Friday, June 8, 2007

ELW, with a silent "L"

It is way past time for me to write a conscientiously detailed, and yet totally bitchy, review of the new hymnal from Ausgburg Fortress: Evangelical Lutheran Worship (hereafter ELW). This hymnal is "approved for use" in the Ev. Lutheran Church in Canada (ELCC) and "commended for use" in the Ev. Lutheran Church in America (ELCA); the latter also holds the copyright for it.

First, the CONTENTS page. It is an attractive table of contents, but it also clues you in that there is a lot of stuff in this hymnal, besides just plain hymns. What with an Introduction, a Church Year Calendar, the Propers, Prayers for Worship, and Additional Prayers, the liturgy doesn't start until page 94. Then there are, count them, ten settings of Holy Communion, plus a "Service of the Word" specifically designed for non-communion Sunday services. The services continue with Baptism, Welcome to Batpism, Affirmation of Baptism (which used to be called Confirmation), Corporate Confession and Forgiveness (which used to be called Absolution), and Individual ditto. Then there are services for Ash Wednesday, Passion Sunday, Maundy Thursday, Good Friday, and the Easter Vigil. Then there are services for healing, funeral, and marriage. Then there are Morning Prayer (used to be Matins), Evening Prayer (used to be Vespers), Night Prayer (Compline, anyone?) and Responsive Prayer. All of this material, plus the foreparts of the Psalter, adds up to 338 numbered pages.

The contents continue with Psalms (all 150 of them, an exceptional occurrence). The numbering of individual pieces continues through the "Service Music" section (151-238), in which one finds alternate settings of liturgical texts, as if ten complete settings wasn't enough! Then you get the hymns (239-886) and national songs (887-893). Then the page numbering resumes with a table of daily Scripture readings (p. 1121), several pages of worship-related Bible texts (p. 1154), the Small Catechism (p. 1160), and indexes galore (pp. 1169-1211).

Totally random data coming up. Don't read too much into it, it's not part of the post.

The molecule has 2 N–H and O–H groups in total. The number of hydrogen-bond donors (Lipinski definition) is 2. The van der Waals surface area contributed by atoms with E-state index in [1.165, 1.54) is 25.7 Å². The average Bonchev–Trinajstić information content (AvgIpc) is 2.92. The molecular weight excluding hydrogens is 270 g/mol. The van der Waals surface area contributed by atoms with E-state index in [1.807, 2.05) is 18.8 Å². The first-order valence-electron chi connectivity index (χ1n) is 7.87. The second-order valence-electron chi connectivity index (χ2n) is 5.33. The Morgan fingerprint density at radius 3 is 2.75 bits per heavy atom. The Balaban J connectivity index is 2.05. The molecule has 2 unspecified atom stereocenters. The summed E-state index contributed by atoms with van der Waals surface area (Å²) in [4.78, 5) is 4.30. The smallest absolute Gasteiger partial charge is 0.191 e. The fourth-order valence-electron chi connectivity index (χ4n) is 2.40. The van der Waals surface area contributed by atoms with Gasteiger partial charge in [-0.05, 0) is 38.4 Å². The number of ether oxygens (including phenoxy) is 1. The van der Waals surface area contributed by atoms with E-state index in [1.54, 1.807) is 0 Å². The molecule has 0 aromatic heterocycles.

Nevertheless, it is no bigger or clunkier than any other hymnal of recent decades. There are even colored marks on the page edges to help navigate through the book's various sections. All in all, it is a very interesting, well-planned, and exciting Table of Contents.

And now I will wrap up this First Part of my critique of ELW by tearing its INTRODUCTION (pp. 6-9) into itty-bitty shreds. Perhaps it is hard for me to be objective, having been nurtured for a goodly part of my life by Lutheran Worship, with its exquisite, devotional preface (pp. 6-7). But I doubt that is really a significant factor here. ELW's Introduction reads like a press release written by a committee of mid-level bureaucrats.

Paragraph 1 (not counting the paragraph-length quote from "The Use of the Means of Grace" that heads the essay) is a word study on the terms "church" and, to a lesser degree, "worship." It quotes the Augsburg Confession, perhaps in hopes of cowing potentially bitchy reviewers into a piously submissive silence. Sorry, that doesn't work with me. Neither does a word-study interpretation of the word "ekklesia" pointing out that the Greek word "has at its root the meaning 'called out.'" If ever there was a textbook example of the fallacy of equating a word's origin with its root meaning, this is it. Nevertheless this does occasion ELW's admission that "The Holy Spirit gathers the people of God around Jesus Christ present in the word of God and the sacraments," etc. So you can't say God's work in Word and Sacrament didn't get at least a token mention in this 4-page essay on "worship." Darn.